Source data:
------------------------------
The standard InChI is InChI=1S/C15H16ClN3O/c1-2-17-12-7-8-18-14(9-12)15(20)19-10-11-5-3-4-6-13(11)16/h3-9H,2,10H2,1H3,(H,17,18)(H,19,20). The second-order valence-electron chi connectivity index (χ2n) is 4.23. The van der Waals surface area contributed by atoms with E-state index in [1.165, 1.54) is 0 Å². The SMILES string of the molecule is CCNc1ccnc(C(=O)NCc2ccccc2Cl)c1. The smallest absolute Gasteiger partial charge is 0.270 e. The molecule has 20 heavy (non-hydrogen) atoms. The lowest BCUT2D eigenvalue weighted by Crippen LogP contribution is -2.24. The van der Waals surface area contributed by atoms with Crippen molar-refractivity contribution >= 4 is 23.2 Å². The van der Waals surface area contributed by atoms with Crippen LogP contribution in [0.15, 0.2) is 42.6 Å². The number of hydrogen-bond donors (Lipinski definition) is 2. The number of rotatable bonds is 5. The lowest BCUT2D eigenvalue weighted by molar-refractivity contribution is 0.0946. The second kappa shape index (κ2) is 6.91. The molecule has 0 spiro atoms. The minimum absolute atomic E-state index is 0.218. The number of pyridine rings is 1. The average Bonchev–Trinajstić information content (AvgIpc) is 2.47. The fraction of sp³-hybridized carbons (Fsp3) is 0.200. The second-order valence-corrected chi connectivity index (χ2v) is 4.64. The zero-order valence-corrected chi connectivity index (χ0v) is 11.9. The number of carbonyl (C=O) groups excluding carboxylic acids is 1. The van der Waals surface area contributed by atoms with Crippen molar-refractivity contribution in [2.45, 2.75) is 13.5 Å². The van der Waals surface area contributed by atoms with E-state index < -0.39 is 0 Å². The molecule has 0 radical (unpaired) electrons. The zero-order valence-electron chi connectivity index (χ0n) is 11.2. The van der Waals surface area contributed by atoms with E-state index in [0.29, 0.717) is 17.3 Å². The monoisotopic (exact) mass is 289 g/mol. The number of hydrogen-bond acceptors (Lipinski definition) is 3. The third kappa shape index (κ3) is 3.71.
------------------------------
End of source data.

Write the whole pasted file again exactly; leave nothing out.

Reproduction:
The standard InChI is InChI=1S/C15H16ClN3O/c1-2-17-12-7-8-18-14(9-12)15(20)19-10-11-5-3-4-6-13(11)16/h3-9H,2,10H2,1H3,(H,17,18)(H,19,20). The second-order valence-electron chi connectivity index (χ2n) is 4.23. The van der Waals surface area contributed by atoms with E-state index in [1.165, 1.54) is 0 Å². The SMILES string of the molecule is CCNc1ccnc(C(=O)NCc2ccccc2Cl)c1. The smallest absolute Gasteiger partial charge is 0.270 e. The molecule has 20 heavy (non-hydrogen) atoms. The lowest BCUT2D eigenvalue weighted by Crippen LogP contribution is -2.24. The van der Waals surface area contributed by atoms with Crippen molar-refractivity contribution >= 4 is 23.2 Å². The van der Waals surface area contributed by atoms with Crippen LogP contribution in [0.15, 0.2) is 42.6 Å². The number of hydrogen-bond donors (Lipinski definition) is 2. The number of rotatable bonds is 5. The lowest BCUT2D eigenvalue weighted by molar-refractivity contribution is 0.0946. The second kappa shape index (κ2) is 6.91. The molecule has 0 spiro atoms. The minimum absolute atomic E-state index is 0.218. The number of pyridine rings is 1. The average Bonchev–Trinajstić information content (AvgIpc) is 2.47. The fraction of sp³-hybridized carbons (Fsp3) is 0.200. The second-order valence-corrected chi connectivity index (χ2v) is 4.64. The zero-order valence-corrected chi connectivity index (χ0v) is 11.9. The number of carbonyl (C=O) groups excluding carboxylic acids is 1. The van der Waals surface area contributed by atoms with Crippen molar-refractivity contribution in [2.45, 2.75) is 13.5 Å². The van der Waals surface area contributed by atoms with E-state index < -0.39 is 0 Å². The molecule has 0 radical (unpaired) electrons. The zero-order valence-electron chi connectivity index (χ0n) is 11.2. The van der Waals surface area contributed by atoms with E-state index in [0.29, 0.717) is 17.3 Å². The monoisotopic (exact) mass is 289 g/mol. The number of hydrogen-bond acceptors (Lipinski definition) is 3. The third kappa shape index (κ3) is 3.71.